CheckSum:         002BDB4B
    ImageSize:        002BC000
    File version:     3.1.4001.5512
    Product version:  3.1.4001.5512
    File flags:       8 (Mask 3F) Private
    File OS:          40004 NT Win32
    File type:        2.0 Dll
    File date:        00000000.00000000
    Translations:     0000.04b0
    CompanyName:      Microsoft Corporation
    ProductName:      Windows Installer – Unicode
    InternalName:     msi
    OriginalFilename: msi.dll
    ProductVersion:   3.1.4001.5512
    FileVersion:      3.1.4001.5512
    FileDescription:  Windows Installer
    LegalCopyright:   © Microsoft Corporation. All rights reserved.

Admittedly, this makes no sense to me. You normally see the Windows Installer kick in when something is being installed or uninstalled. Why it’s doing this in the process of Outlook opening new messages or sending messages is a mystery. But I should be able to get a clue as to what’s happening during this delay by looking up one of functions, specifically GetComponentPath. Looking up msi!GetComponentPath, MSDN states:

The MsiGetComponentPath function returns the full path to an installed component. If the key path for the component is a registry key then the registry key is returned.

I get the feeling that the delay/hang in Outlook is the result of various file query operations. Another clue are the frames that follow, also a file query type function:

0013e238 1852d6e8 06d69bd8 00000000 0000082c clr!GetFileVersionInfoW_NoThrow+0x2c
0013e268 1852ed16 06d69bd8 0013e290 faa26515 clr!FusionGetFileVersionInfo+0x63
0013e2cc 7d25df96 0e9d56c0 00000000 00000002 clr!CAssemblyCache::QueryAssemblyInfo+0x1b5

CLR is the Common Language Runtime, a component of the .NET Framework which is responsible for the execution of applications that are built on .NET. Maybe if I dump one of the parameters in the arguments I can see what file or keys are being looked at:

0013e31c 7d1fb413 0b7a90c2 0e8e57b0 0013e4d0 msi!GetFusionPath+0x11d
0013e3dc 7d1ed94c 0013e868 00000000 0e8e57b0 msi!_GetComponentPath+0x798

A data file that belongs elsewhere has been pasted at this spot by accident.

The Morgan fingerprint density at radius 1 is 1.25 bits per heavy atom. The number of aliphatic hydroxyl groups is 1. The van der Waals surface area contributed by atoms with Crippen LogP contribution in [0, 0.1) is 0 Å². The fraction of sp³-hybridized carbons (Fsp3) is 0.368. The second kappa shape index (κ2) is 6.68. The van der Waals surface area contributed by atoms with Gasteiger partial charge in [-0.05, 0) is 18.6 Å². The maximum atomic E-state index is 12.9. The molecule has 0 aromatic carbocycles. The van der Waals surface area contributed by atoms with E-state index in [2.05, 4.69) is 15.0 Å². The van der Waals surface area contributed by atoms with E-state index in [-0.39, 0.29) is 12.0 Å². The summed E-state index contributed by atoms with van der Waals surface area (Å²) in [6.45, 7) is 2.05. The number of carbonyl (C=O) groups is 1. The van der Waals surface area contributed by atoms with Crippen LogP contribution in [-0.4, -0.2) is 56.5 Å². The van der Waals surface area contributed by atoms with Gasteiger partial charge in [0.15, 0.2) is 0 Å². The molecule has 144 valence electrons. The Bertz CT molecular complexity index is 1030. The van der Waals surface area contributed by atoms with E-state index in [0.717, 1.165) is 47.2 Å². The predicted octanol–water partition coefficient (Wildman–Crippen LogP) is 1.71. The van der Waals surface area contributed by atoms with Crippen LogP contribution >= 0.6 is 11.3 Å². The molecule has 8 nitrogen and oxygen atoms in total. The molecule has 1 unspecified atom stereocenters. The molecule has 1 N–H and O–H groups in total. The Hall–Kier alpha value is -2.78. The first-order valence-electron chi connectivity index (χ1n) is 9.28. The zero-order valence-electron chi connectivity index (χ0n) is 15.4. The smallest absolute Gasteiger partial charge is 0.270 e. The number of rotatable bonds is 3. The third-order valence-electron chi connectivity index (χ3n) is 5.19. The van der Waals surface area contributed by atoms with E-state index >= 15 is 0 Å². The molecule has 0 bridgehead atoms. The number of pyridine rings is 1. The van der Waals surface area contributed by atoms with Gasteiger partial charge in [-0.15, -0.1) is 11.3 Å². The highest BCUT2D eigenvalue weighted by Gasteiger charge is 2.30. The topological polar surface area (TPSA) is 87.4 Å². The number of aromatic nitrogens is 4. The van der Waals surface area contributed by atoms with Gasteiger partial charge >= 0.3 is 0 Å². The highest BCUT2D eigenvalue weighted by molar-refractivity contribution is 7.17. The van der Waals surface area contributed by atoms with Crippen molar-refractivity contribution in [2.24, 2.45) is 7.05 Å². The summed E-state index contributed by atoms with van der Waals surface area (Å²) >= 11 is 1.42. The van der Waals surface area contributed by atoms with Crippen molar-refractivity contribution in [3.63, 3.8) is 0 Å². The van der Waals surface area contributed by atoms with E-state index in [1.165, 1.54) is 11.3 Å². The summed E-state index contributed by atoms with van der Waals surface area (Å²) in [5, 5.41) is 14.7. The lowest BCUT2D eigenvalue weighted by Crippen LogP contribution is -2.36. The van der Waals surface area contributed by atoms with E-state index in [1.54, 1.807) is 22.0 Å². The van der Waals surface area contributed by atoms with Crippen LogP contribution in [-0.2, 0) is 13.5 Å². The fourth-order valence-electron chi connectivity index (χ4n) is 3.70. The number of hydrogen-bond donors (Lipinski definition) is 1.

0013e468 7d1f2d36 00000000 0013e868 0013e688 msi!GetComponentPath+0x107
0013e4b8 7d1f2cd8 00000000 0013e868 0013e688 msi!GetComponentPath+0x48

:000> ddu 0013e868
0013e868 00460046
0013e86c 00440032
0013e870 00330030
0013e874 00320036
0013e878 00360042
0013e87c 00350046
0013e880 00450032

0013e8b8 0013e9c4 "{2630D2FF-5F6B-4EE2-A724-E07F33CF9977}"
0013e8bc 0013e974 "ITSM"
0013e8c0 0013ea14 "{0C603446-5F8F-41AF-806F-2BC08C9A7475}"
0013e8c4 00000000
0013e8c8 0013eb6e "D-AEC0-4AFF-84AF-4F61D15F5526}\InprocServer32"

ITSM stands out: this is our incident tracking client software and it is also a .NET application. There’s also a few guids here. Searching the first one confirms it is the product guid for ITSM:
image
Searching the registry for the partial guid, {741BEFED-AEC0-4AFF-84AF-4F61D15F5526}, reveals this is otherwise known as the Safe Replica of the Outlook’s MailItem. Looking inside it points to the ITSM Redemption DLL:
image
I happen to know that we also have a DLL of a same name but different version for another product that is also a .NET application, both of which are an application extension for Outlook. I compare this with another workstation that has ITSM installed, but here the other application (WorkShare) has populated InprocServer32 instead:
image
Although it shouldn’t matter which version of the DLL is being used to populate this key, as an experiment I decide to edit the registry of the workstation with the Outlook delay with the information of the WorkShare product. Interestingly, upon opening a new message, there was no longer a delay. There was, however, still a noticeable hang when sending an email; there were probably some additional guids or reg keys that are involved, but at this point it was no longer necessary to track them down. Instead, I should be able to resolve the issue by uninstalling ITSM. Upon doing so, it deleted the guid above. However, since this guid exists with the WorkShare product, running a scripted fix of WorkShare recreated the key. Afterwards, I was able to open a new message promptly and send it with no further delays. The real moment of truth, however, was to reinstall ITSM and then ensure the hangs did, in fact, not come back, and I was happy to see they didn’t.

I also took a look with Process Monitor just to see what files were also being queried during the new message delay. The dumped functions already alluded to this but you can specifically see 2500+ file operations in the .NET Global Assembly Cache (C:\Windows\Assembly), which accounts for 5 seconds of delay each time a new message was being opened in Outlook:
4-22-2012 1-00-25 AM
Looking at the stack of any of these operations produces a similar stack to that of the dump in WinDbg:

image
And finally, 100s of registry operations for installation data of the installed applications on the workstation:
image

Advertisements

Leave a Reply

Fill in your details below or click an icon to log in:

WordPress.com Logo

You are commenting using your WordPress.com account. Log Out / Change )

Twitter picture

You are commenting using your Twitter account. Log Out / Change )

Facebook photo

You are commenting using your Facebook account. Log Out / Change )

Google+ photo

You are commenting using your Google+ account. Log Out / Change )

Connecting to %s

 
%d bloggers like this: